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A potent issue dominated the midterms this fall: health care. It was a top concern for voters, and it ultimately shaped the outcome of races across the country. Jonathan Gruber, an economics professor at MIT and an architect of the Affordable Care Act, and Sarah Kliff, senior policy correspondent at Vox and host of the podcast The Impact, weigh in on the future of health care. With a divided Congress, Kliff and Gruber suggest that state governments and possibly the private sector will be the places to watch for reform in the short-term.
- Why is health care reform stalled at the federal level? Gruber says Democrats are divided on the issue and the Trump administration hasn’t embraced new proposals for policy change.
- Both Kliff and Gruber point to encouraging innovation at the state level. Take South Carolina, which has seen, encouraging results from a new prenatal care method that helps women on Medicaid. In Louisiana, officials have been exploring ways to make costly hepatitis C drugs accessible to its residents. Whether or not other states will be able to implement innovative approaches to health care will depend on their access to resources, which Gruber says can be limited without federal help.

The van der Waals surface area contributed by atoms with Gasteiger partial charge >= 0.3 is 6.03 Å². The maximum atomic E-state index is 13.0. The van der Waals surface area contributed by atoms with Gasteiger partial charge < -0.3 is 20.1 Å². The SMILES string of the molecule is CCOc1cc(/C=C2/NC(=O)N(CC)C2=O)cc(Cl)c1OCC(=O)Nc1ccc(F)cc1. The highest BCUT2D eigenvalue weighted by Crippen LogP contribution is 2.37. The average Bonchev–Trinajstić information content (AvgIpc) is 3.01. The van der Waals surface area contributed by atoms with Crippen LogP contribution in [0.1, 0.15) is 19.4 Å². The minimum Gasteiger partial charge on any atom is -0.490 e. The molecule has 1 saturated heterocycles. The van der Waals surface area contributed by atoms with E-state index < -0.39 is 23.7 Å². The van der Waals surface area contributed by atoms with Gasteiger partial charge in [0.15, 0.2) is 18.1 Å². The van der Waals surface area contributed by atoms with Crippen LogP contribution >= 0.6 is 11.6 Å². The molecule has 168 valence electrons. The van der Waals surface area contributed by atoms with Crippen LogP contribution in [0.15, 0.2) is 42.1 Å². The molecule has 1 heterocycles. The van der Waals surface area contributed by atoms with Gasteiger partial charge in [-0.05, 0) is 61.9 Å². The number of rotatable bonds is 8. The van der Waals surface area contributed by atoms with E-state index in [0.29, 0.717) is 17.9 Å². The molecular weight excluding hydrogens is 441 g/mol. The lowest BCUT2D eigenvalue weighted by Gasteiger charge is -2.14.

- Could change come from the private sector? Gruber says that employers should take the initiative, because they’re the ones who often get stuck with the bill. Something to keep an eye on: Berkshire Hathaway, JP Morgan Chase, and Amazon have banded together on an attempt to improve health care, with the assistance of Dr. Atul Gawande.
- NPR reports on voters in some traditionally Republican states who have supported Medicaid expansion efforts.
- The New York Times took a look at Republican candidates, ahead of the midterms, who were willing to challenge their party’s leadership on health care.
- Sarah Kliff's podcast, The Impact, explores how South Carolina’s new low-cost health care initiative is leading to better birth outcomes and healthier babies.